I am pretty good at going to school, it turns out. Two years in and I still have straight-As. It’s an accomplishment, and I’m proud of it. But by the money = success metric, I am an appalling failure. Worse, my education is financed by Pell Grants (more mooching off the taxpayers). And I am lucky. Because first my parents, then my fiance, were willing to take care of me financially while I focus on school. Because I have an enormous personal safety net of people who consistently forgive my mistakes, who gently push me to do better, who accept that some things that others find easy are hard for me. Who love me despite my many failures, to the point that they don’t see those failures AS failures.
…what do people who don’t have all that get?
The truth is, everybody fucks up. Everybody makes “poor life choices” (another refrain I hear a lot: “I shouldn’t have to subsidize their poor life choices!”). Some of these bad choices hurt people harder than others, and some people are more vulnerable to being hurt. But there is no one on earth who has consistently made only good decisions for their entire life. But only the very poor are expected to suffer for every bad decision. Only the very poor get no forgiveness, no grace.
For me, I can’t separate my own culpability, my freely-chosen “poor life choices,” from the fact that I was born, through no fault of my own, with a debilitating mental illness. I still have to accept responsibility for the bad choices I’ve made, but I also think it’s fair to note that my decisions have been, at best, heavily influenced by depression (at worst, depression made some choices for me). This isn’t about complaining, and it isn’t about being lazy or being a victim; it’s just a fact. Other people have other problems; some have it worse, some have it easier. As I say, it’s not an excuse, and it doesn’t mean I’m not responsible for my bad decisions. This is the reality I have to deal with, and I deal with it the best I can.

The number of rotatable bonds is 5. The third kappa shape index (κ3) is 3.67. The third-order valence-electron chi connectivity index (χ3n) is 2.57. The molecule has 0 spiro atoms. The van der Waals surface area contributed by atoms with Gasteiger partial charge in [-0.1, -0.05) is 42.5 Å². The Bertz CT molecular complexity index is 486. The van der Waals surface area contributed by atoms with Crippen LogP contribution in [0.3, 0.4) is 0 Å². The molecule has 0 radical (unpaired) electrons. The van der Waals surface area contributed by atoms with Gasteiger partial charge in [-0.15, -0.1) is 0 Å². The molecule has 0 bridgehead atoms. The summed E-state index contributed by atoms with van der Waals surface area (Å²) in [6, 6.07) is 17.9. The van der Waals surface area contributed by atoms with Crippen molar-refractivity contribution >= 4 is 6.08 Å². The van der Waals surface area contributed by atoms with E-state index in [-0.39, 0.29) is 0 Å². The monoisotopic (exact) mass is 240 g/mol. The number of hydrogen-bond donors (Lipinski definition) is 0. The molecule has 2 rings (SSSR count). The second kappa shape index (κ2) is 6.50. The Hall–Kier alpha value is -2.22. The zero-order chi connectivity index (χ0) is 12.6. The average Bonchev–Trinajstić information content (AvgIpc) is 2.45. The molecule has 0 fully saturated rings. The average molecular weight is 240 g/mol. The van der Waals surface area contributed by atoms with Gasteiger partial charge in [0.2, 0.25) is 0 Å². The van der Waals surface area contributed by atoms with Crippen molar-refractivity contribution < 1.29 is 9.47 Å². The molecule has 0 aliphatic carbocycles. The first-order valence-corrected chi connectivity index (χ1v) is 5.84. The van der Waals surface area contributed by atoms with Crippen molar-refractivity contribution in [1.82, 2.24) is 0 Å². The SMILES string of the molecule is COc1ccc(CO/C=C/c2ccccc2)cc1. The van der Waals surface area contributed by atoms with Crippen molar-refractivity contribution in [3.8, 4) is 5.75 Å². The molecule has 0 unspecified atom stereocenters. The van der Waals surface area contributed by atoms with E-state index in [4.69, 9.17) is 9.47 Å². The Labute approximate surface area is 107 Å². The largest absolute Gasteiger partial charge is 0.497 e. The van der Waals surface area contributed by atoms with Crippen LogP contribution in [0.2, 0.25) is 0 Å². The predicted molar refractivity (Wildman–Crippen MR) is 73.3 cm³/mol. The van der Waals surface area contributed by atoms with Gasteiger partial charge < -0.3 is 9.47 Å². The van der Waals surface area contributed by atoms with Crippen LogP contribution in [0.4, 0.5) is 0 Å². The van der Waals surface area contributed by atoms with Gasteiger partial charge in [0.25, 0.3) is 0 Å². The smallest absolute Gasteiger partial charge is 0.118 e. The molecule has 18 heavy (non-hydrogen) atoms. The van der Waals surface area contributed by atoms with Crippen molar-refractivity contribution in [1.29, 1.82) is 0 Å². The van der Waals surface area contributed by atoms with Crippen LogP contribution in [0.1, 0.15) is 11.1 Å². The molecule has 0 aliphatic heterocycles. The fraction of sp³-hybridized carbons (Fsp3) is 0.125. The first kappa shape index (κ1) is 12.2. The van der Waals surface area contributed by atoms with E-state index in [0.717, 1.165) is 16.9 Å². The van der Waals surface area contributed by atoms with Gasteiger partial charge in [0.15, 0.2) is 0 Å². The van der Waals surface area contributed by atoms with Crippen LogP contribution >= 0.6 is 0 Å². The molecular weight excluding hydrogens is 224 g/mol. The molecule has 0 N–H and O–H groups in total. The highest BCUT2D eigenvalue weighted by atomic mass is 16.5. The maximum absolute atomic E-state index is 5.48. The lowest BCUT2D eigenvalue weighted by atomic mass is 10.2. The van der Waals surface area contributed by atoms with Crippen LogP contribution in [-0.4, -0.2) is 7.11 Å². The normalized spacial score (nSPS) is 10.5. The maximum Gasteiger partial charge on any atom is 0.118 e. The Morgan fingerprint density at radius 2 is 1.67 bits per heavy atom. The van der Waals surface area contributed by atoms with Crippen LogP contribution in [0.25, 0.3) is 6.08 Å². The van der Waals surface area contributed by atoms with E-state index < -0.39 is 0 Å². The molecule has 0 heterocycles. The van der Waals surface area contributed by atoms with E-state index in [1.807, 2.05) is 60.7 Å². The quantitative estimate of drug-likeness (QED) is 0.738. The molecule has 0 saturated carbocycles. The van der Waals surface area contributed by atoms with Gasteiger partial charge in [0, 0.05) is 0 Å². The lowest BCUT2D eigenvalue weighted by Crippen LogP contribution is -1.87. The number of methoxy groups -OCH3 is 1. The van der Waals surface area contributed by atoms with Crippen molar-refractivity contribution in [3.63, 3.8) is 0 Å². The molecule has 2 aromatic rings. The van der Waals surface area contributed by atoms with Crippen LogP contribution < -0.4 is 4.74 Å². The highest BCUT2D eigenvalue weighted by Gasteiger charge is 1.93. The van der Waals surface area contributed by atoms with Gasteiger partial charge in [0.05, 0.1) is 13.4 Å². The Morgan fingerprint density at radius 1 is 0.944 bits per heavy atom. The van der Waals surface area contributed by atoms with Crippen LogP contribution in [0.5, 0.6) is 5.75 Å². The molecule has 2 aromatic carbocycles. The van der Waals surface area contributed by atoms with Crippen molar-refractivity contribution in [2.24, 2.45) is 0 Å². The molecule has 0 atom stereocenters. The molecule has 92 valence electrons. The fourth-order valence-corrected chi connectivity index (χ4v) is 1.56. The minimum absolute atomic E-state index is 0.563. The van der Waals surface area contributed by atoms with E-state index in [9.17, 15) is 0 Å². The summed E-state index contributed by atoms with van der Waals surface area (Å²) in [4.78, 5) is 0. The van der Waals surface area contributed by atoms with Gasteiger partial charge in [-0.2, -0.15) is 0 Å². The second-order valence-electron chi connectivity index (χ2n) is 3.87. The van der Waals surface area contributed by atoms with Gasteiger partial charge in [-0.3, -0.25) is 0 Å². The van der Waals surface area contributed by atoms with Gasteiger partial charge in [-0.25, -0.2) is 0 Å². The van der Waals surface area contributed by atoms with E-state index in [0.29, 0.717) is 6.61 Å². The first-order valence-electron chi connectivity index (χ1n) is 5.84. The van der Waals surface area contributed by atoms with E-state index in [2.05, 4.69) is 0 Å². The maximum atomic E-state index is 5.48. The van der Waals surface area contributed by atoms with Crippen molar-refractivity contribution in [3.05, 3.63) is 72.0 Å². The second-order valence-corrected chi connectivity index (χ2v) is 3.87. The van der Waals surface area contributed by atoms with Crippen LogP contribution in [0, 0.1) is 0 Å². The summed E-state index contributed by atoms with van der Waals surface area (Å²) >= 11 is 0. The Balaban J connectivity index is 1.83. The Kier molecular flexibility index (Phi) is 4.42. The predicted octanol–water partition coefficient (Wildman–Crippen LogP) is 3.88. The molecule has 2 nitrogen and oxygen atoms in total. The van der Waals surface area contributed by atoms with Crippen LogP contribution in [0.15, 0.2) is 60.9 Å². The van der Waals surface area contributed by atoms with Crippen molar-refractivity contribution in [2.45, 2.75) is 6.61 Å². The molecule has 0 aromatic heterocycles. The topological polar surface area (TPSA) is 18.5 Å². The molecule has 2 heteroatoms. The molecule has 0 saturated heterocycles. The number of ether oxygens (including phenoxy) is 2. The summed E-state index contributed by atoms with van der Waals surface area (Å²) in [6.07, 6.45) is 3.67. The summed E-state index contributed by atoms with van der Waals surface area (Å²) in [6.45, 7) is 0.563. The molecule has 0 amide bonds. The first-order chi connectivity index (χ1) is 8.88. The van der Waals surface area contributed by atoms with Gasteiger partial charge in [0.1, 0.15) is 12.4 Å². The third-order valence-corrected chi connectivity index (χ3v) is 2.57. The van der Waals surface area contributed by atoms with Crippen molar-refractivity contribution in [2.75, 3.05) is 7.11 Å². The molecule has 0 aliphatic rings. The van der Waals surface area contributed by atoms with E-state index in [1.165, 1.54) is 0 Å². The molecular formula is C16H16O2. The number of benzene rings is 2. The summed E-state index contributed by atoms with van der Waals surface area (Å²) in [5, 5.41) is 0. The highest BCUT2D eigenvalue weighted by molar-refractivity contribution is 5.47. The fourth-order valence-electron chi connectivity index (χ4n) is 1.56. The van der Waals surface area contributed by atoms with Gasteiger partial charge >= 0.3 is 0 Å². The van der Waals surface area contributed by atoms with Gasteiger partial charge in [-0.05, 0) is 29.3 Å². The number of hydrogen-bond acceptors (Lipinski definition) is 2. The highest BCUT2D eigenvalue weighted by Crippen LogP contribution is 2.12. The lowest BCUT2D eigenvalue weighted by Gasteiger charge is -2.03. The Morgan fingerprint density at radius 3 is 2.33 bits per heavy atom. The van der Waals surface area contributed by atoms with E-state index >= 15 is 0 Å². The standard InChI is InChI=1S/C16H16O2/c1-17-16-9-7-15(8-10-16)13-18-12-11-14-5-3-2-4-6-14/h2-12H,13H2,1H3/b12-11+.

But I don’t believe that the bad decisions I’ve made mean I cede my human dignity. I don’t believe that any bad decisions I’ve made mean I should be left on my own when I need help. And I don’t believe I should be harder on other people than I am on myself (frankly I am often quite a bit harder on myself than I am on others; I doubt very much I would describe any other person in my position in life as “an appalling failure,” but then again, I don’t generally use the money = success metric). When people need help, I believe we should give it to them. I don’t believe it’s helpful, wise, or even possible to try to separate people out into the deserving poor and the undeserving poor. And speaking personally, I would rather give help to the lazy than deny it to those who are genuinely struggling. So even if there really are legions of lazy people just scrabbling for a handout (and I don’t believe there are; I’ve known one person who decided to stay on unemployment when he could have gotten a job, and amusingly, he was formerly a big fan of Ayn Rand, so… do with that what you like, I guess)(even he did eventually rejoin the ranks of the workers, as I believe most will, if given the opportunity… I just don’t think very many people enjoy sitting around doing nothing), I’d rather err on the side of giving it to them, rather than the side of cruelly dehumanizing people who need help. And from experience I know that what looks like laziness from the outside often feels like an intense and very difficult struggle to survive when you’re living it.